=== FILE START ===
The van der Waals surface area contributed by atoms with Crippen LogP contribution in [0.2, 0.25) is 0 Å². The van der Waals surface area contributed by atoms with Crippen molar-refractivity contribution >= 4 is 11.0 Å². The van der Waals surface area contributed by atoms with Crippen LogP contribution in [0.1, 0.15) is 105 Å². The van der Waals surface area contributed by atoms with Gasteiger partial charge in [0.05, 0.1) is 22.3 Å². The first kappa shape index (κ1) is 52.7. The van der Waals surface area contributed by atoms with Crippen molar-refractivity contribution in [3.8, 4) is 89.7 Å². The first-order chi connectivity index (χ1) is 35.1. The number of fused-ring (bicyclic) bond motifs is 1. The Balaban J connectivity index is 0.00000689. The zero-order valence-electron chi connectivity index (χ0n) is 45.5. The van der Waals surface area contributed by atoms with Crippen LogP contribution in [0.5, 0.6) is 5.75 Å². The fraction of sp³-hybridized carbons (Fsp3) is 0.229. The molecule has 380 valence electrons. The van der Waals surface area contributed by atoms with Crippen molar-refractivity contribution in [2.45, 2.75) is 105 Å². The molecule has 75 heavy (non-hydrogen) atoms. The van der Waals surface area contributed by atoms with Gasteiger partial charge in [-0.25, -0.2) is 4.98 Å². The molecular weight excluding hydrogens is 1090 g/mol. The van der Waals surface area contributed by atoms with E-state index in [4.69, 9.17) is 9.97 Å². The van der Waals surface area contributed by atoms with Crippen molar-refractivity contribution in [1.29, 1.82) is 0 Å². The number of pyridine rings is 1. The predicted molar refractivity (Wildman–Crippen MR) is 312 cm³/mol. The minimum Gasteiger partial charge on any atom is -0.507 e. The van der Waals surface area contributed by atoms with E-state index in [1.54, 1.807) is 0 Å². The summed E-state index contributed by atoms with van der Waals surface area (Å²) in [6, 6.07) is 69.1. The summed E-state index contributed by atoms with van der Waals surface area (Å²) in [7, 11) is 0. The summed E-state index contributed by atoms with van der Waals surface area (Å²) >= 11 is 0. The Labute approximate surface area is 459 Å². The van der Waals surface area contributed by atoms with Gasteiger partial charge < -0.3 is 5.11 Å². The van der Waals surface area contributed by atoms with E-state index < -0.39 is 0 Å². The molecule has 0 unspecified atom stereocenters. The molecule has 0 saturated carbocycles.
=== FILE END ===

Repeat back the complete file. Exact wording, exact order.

The van der Waals surface area contributed by atoms with Crippen LogP contribution in [0.2, 0.25) is 0 Å². The van der Waals surface area contributed by atoms with Crippen molar-refractivity contribution >= 4 is 11.0 Å². The van der Waals surface area contributed by atoms with Crippen LogP contribution in [0.1, 0.15) is 105 Å². The van der Waals surface area contributed by atoms with Gasteiger partial charge in [0.05, 0.1) is 22.3 Å². The first kappa shape index (κ1) is 52.7. The van der Waals surface area contributed by atoms with Crippen molar-refractivity contribution in [3.8, 4) is 89.7 Å². The first-order chi connectivity index (χ1) is 35.1. The number of fused-ring (bicyclic) bond motifs is 1. The Balaban J connectivity index is 0.00000689. The zero-order valence-electron chi connectivity index (χ0n) is 45.5. The van der Waals surface area contributed by atoms with Crippen LogP contribution in [0.5, 0.6) is 5.75 Å². The fraction of sp³-hybridized carbons (Fsp3) is 0.229. The molecule has 380 valence electrons. The van der Waals surface area contributed by atoms with Crippen molar-refractivity contribution in [2.45, 2.75) is 105 Å². The molecule has 75 heavy (non-hydrogen) atoms. The van der Waals surface area contributed by atoms with Gasteiger partial charge in [-0.25, -0.2) is 4.98 Å². The molecular weight excluding hydrogens is 1090 g/mol. The van der Waals surface area contributed by atoms with E-state index in [4.69, 9.17) is 9.97 Å². The van der Waals surface area contributed by atoms with Crippen molar-refractivity contribution in [1.29, 1.82) is 0 Å². The number of pyridine rings is 1. The predicted molar refractivity (Wildman–Crippen MR) is 312 cm³/mol. The minimum Gasteiger partial charge on any atom is -0.507 e. The van der Waals surface area contributed by atoms with E-state index in [1.54, 1.807) is 0 Å². The summed E-state index contributed by atoms with van der Waals surface area (Å²) in [6, 6.07) is 69.1. The summed E-state index contributed by atoms with van der Waals surface area (Å²) in [7, 11) is 0. The summed E-state index contributed by atoms with van der Waals surface area (Å²) >= 11 is 0. The Labute approximate surface area is 459 Å². The van der Waals surface area contributed by atoms with Gasteiger partial charge < -0.3 is 5.11 Å². The van der Waals surface area contributed by atoms with E-state index < -0.39 is 0 Å². The molecule has 0 unspecified atom stereocenters. The molecule has 0 saturated carbocycles.